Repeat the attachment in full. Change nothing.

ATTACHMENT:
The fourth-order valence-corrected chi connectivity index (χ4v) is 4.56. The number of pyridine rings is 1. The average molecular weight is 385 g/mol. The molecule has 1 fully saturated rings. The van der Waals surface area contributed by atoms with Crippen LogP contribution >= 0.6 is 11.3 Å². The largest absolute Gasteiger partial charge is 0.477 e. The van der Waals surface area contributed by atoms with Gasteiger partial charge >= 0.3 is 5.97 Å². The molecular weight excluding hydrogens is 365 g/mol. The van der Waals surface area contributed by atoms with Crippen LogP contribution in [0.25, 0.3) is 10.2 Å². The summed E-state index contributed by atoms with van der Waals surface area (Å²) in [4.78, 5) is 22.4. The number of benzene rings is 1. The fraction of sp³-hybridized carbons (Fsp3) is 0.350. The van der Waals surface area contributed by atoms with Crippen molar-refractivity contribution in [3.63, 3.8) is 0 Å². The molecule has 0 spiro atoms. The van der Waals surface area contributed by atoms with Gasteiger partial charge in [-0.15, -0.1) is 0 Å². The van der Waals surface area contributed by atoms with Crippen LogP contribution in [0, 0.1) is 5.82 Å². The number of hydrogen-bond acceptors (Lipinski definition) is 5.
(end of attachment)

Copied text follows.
The fourth-order valence-corrected chi connectivity index (χ4v) is 4.56. The number of pyridine rings is 1. The average molecular weight is 385 g/mol. The molecule has 1 fully saturated rings. The van der Waals surface area contributed by atoms with Crippen LogP contribution >= 0.6 is 11.3 Å². The largest absolute Gasteiger partial charge is 0.477 e. The van der Waals surface area contributed by atoms with Gasteiger partial charge >= 0.3 is 5.97 Å². The molecular weight excluding hydrogens is 365 g/mol. The van der Waals surface area contributed by atoms with Crippen LogP contribution in [0.25, 0.3) is 10.2 Å². The summed E-state index contributed by atoms with van der Waals surface area (Å²) in [4.78, 5) is 22.4. The number of benzene rings is 1. The fraction of sp³-hybridized carbons (Fsp3) is 0.350. The van der Waals surface area contributed by atoms with Crippen molar-refractivity contribution in [3.63, 3.8) is 0 Å². The molecule has 0 spiro atoms. The van der Waals surface area contributed by atoms with Gasteiger partial charge in [-0.15, -0.1) is 0 Å². The van der Waals surface area contributed by atoms with Crippen LogP contribution in [0, 0.1) is 5.82 Å². The number of hydrogen-bond acceptors (Lipinski definition) is 5.